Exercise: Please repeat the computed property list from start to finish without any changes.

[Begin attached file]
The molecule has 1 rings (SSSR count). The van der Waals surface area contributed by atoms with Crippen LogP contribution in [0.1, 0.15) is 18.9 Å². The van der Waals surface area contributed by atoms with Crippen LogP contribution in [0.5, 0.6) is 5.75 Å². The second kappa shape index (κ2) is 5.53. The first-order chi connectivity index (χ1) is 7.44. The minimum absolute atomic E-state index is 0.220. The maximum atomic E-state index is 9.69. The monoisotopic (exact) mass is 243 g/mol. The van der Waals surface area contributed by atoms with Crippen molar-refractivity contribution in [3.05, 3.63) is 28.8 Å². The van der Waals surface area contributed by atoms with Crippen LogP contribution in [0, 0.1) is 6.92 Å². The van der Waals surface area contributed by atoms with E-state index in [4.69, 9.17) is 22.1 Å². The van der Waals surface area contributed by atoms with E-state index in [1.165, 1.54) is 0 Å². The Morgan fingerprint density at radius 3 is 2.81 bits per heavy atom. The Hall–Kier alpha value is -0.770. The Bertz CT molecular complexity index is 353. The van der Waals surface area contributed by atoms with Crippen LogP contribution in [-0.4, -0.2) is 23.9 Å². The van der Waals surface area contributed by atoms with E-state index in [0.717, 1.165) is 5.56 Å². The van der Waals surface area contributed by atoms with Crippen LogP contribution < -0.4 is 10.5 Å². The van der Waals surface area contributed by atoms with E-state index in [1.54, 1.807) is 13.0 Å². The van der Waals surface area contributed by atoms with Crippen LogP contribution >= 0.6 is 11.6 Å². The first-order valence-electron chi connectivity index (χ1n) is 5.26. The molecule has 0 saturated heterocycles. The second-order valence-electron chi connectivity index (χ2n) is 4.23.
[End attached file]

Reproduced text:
The molecule has 1 rings (SSSR count). The van der Waals surface area contributed by atoms with Crippen LogP contribution in [0.1, 0.15) is 18.9 Å². The van der Waals surface area contributed by atoms with Crippen LogP contribution in [0.5, 0.6) is 5.75 Å². The second kappa shape index (κ2) is 5.53. The first-order chi connectivity index (χ1) is 7.44. The minimum absolute atomic E-state index is 0.220. The maximum atomic E-state index is 9.69. The monoisotopic (exact) mass is 243 g/mol. The van der Waals surface area contributed by atoms with Crippen molar-refractivity contribution in [3.05, 3.63) is 28.8 Å². The van der Waals surface area contributed by atoms with Crippen LogP contribution in [0, 0.1) is 6.92 Å². The van der Waals surface area contributed by atoms with E-state index in [4.69, 9.17) is 22.1 Å². The van der Waals surface area contributed by atoms with E-state index in [1.165, 1.54) is 0 Å². The Morgan fingerprint density at radius 3 is 2.81 bits per heavy atom. The Hall–Kier alpha value is -0.770. The Bertz CT molecular complexity index is 353. The van der Waals surface area contributed by atoms with Crippen LogP contribution in [-0.4, -0.2) is 23.9 Å². The van der Waals surface area contributed by atoms with E-state index in [0.717, 1.165) is 5.56 Å². The van der Waals surface area contributed by atoms with Crippen LogP contribution < -0.4 is 10.5 Å². The van der Waals surface area contributed by atoms with E-state index in [1.54, 1.807) is 13.0 Å². The van der Waals surface area contributed by atoms with Crippen LogP contribution >= 0.6 is 11.6 Å². The first-order valence-electron chi connectivity index (χ1n) is 5.26. The molecule has 0 saturated heterocycles. The second-order valence-electron chi connectivity index (χ2n) is 4.23.